Morocco’s 2011 Constitution affirmed the principle of equality between men and women (art. 19) and officialised the (indigenous) Amazigh language (art. 5) alongside Arabic. However, despite apparent progress in the areas of minority groups’ and indigenous peoples’ rights and gender equality, Amazigh women’s rights continue to be violated both from within and from outside their own communities. While the Moroccan State fails to guarantee, inter alia, the Amazigh community’s access to language and education rights (as enumerated in arts. 13–14 of UN Declaration on the Rights of Indigenous Peoples [UNDRIP]), this article challenges dominant approaches to the study of Amazigh rights for failing to take into account the lived experiences and counter-narrative of Amazigh women. As such, this article departs from the international human rights-based vindications of Amazigh cultural groups to focus instead on the rights and identity articulation among Amazigh women themselves. This article considers whether local-based remedies might be more effective than trying to graft on larger international approaches when looking at the issue of minority and indigenous women.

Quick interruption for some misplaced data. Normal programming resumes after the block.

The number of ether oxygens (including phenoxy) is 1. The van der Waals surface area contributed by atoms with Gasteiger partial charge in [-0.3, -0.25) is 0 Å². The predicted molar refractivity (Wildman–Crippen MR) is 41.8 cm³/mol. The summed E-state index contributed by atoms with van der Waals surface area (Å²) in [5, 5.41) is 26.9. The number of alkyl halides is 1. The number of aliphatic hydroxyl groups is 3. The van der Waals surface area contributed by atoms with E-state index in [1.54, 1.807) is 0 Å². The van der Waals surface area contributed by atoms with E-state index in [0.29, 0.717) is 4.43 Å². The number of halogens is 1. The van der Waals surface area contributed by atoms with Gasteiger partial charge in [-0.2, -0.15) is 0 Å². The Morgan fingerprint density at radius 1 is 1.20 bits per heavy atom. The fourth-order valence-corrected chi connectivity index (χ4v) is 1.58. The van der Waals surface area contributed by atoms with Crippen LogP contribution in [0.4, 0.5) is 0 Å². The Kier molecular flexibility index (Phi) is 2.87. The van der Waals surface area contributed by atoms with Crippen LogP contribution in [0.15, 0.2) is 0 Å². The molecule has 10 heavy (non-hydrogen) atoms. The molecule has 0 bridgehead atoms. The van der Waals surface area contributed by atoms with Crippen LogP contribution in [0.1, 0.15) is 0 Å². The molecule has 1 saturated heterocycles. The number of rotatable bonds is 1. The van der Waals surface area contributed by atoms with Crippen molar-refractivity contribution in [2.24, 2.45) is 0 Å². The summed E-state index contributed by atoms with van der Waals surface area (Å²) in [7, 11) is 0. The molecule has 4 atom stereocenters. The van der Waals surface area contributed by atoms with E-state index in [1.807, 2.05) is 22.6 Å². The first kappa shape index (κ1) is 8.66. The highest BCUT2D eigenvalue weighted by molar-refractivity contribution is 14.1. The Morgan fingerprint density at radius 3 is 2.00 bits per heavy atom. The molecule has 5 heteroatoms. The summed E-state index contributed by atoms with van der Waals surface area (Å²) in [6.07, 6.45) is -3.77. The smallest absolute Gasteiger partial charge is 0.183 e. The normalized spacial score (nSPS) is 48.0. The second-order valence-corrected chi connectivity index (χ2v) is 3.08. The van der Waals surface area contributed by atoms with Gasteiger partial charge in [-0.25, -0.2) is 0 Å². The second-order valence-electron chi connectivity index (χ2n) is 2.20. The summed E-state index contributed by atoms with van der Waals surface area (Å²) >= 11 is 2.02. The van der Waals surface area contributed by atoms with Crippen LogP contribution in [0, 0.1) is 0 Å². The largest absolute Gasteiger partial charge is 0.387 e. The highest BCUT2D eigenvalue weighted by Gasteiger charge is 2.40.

This platform is part of the Axis 1 "Strengthening the capacities of equality actors" of the Priority Solidarity Fund "Women for the future in the Mediterranean" funded by the French Ministry of Europe and Foreign Affairs and led by the European Institute of the Mediterranean, in the framework of the project “Developing Women's Empowerment” labelled by the Union for the Mediterranean.